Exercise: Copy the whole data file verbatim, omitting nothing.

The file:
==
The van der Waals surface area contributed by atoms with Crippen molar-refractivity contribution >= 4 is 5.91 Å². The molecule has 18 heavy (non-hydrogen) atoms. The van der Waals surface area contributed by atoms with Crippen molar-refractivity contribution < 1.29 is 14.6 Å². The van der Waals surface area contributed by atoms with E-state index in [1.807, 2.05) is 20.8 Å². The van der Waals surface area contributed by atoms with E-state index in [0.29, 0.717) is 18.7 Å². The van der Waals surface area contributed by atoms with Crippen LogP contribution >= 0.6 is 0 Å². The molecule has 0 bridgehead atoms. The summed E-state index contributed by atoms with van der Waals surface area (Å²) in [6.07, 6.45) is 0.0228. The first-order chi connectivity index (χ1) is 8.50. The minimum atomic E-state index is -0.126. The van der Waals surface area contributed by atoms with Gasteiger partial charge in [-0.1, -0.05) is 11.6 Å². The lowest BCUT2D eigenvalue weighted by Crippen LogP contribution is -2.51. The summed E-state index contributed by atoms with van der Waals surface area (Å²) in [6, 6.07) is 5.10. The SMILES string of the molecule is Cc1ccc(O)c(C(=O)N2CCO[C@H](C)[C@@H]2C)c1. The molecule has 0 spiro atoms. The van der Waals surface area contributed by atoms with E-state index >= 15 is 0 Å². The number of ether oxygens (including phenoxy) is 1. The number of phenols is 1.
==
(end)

The van der Waals surface area contributed by atoms with Crippen molar-refractivity contribution >= 4 is 5.91 Å². The molecule has 18 heavy (non-hydrogen) atoms. The van der Waals surface area contributed by atoms with Crippen molar-refractivity contribution < 1.29 is 14.6 Å². The van der Waals surface area contributed by atoms with E-state index in [1.807, 2.05) is 20.8 Å². The van der Waals surface area contributed by atoms with E-state index in [0.29, 0.717) is 18.7 Å². The van der Waals surface area contributed by atoms with Crippen LogP contribution >= 0.6 is 0 Å². The molecule has 0 bridgehead atoms. The summed E-state index contributed by atoms with van der Waals surface area (Å²) in [6.07, 6.45) is 0.0228. The first-order chi connectivity index (χ1) is 8.50. The minimum atomic E-state index is -0.126. The van der Waals surface area contributed by atoms with Gasteiger partial charge in [-0.1, -0.05) is 11.6 Å². The lowest BCUT2D eigenvalue weighted by Crippen LogP contribution is -2.51. The summed E-state index contributed by atoms with van der Waals surface area (Å²) in [6, 6.07) is 5.10. The SMILES string of the molecule is Cc1ccc(O)c(C(=O)N2CCO[C@H](C)[C@@H]2C)c1. The molecule has 0 spiro atoms. The van der Waals surface area contributed by atoms with E-state index >= 15 is 0 Å². The number of ether oxygens (including phenoxy) is 1. The number of phenols is 1.